My truly nerdy readers will undoubtedly appreciate how the same article goes on to describe the building’s mechanical wonders. Thank goodness we have better filters than cheesecloth today!
The remarkable purity and cleanliness of the air, no matter how crowded the store may be, is noticeable. It is due to the fact that in the basement is a fan room equipped with apparatus, which takes fresh air from outside the building, filters it through double strength cheesecloth screens and distributes it about the building at the rate of 15,000 cubic feet of fresh air every minute, giving a complete change of air every fifteen minutes on the main floors and every eight minutes in the basement. An exhaust fan on the fourth floor draws all of the dead air from the toilets and various rooms throughout the building.2
I was unable to visit the first floor of the building but snuck this photo through the glass of the entryway doors. The glimpses of these columns are tantalizing!
A Story of Adaptive Reuse
Why save a structure like this? Because buildings tell stories. This one speaks to the rise and fall of downtown retail activity. It shows how being designated a National Historic Landmark does not protect a building from demolition (only a local city code can prevent that). It demonstrates how a building can be adapted for modern use while retaining its historic look.
The structure sat empty after the department store Von Maur moved out in 1987. After two years of vacancy, a foundation was formed and the city purchased the site to lease it back to the group. It was finally rescued in 2001, renovated to convert the top floors into 19 apartments, and has provided downtown living since 2003.2
As quoted in a Quad-City Times article, “Community Housing Initiatives president Doug LaBounty said urban renewal projects such as the Van Allen proposal usually are slow to pull together, but worth the wait. He said the company partnership could build the same number and size of apartments in a new structure for $400,000 to $500,000 less – but saving an irreplaceable landmark means a bigger investment, and more time to enjoy it. It’s a solid brick structure. This building could stand for another 500 years, where new construction doesn’t last that long,’ LaBounty said. ‘They just don’t build them like they used to.’”4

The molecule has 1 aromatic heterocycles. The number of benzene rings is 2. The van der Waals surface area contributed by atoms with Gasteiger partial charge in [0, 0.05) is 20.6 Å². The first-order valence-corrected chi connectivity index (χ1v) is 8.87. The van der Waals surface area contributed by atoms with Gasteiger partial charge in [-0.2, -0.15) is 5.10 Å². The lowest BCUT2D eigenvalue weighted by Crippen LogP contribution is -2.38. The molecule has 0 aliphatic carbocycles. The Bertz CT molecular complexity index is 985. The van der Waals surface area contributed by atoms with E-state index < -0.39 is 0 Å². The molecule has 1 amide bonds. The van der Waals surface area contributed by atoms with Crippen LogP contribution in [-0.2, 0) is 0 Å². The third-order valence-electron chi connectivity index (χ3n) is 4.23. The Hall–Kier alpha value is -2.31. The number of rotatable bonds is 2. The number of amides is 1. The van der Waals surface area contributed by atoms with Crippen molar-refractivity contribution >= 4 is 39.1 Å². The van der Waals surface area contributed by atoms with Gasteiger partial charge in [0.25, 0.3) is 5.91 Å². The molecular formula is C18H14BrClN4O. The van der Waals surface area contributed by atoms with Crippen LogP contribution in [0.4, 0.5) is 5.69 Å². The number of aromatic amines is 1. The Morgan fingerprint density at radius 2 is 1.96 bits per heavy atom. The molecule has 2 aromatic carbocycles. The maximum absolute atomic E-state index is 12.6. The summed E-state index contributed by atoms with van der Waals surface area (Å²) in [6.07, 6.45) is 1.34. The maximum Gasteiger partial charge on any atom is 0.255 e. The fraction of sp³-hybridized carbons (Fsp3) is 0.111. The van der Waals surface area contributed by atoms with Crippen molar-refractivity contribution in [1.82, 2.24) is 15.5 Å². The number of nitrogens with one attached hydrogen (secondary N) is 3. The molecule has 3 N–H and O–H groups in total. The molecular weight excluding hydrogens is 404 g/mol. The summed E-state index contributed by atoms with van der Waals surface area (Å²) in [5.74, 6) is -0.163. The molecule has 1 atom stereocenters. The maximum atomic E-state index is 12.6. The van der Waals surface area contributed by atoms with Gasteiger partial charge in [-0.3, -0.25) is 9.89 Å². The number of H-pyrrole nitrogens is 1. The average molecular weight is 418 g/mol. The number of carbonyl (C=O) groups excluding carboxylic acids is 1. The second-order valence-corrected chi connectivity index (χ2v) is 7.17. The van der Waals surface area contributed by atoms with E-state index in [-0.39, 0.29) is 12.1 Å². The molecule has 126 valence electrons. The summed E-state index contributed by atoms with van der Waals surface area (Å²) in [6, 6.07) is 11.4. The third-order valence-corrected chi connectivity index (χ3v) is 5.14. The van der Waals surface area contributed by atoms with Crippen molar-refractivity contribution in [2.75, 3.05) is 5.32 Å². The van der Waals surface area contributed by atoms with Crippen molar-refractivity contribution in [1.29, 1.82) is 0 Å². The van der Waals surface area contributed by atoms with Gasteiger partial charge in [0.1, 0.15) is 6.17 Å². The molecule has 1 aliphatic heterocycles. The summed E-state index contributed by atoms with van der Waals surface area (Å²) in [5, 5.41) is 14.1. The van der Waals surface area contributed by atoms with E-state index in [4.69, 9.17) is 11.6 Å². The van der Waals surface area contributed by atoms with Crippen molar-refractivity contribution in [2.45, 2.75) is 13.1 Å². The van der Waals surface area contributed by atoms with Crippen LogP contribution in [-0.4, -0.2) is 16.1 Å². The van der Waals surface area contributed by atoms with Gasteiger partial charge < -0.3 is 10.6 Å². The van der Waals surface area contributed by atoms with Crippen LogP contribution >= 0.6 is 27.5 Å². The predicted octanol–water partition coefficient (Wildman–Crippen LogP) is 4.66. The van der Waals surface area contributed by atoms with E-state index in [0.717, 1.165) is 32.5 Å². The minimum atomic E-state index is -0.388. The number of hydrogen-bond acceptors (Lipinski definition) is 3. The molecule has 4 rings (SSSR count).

The Van Allen Building also serves as an example of Sullivan’s work later in the twilight of his career. There are five Sullivan buildings standing in Iowa: both the People’s Saving Bank and Saint Paul’s Church in Cedar Rapids, the Merchants’ National Bank in Grinnell (on my summer travel list!), and the Henry Adams Building in Algona.5
I couldn’t agree more with the original nomination form submitted in 1975 to the National Register of Historic Places:
“Although this building is not one of the ‘jewel box’ banks, the Van Allen store is one of those simple, elegant structures built when the American world of commerce was commissioning Roman Baths and Temples … The Van Allen store, although small in scale, need only be compared to the conventional stores then being constructed across America, to realize that even in his last years, Louis Sullivan was one of our greatest architects.”5
The renderings are from the Historic American Building Survey Drawings (an arm of the Library of Congress) as well as the black-and-white interior photo were downloaded from Clinton IAGenWeb and the closeup photo of the top finial was obtained through the Library of Congress; all other photos personal.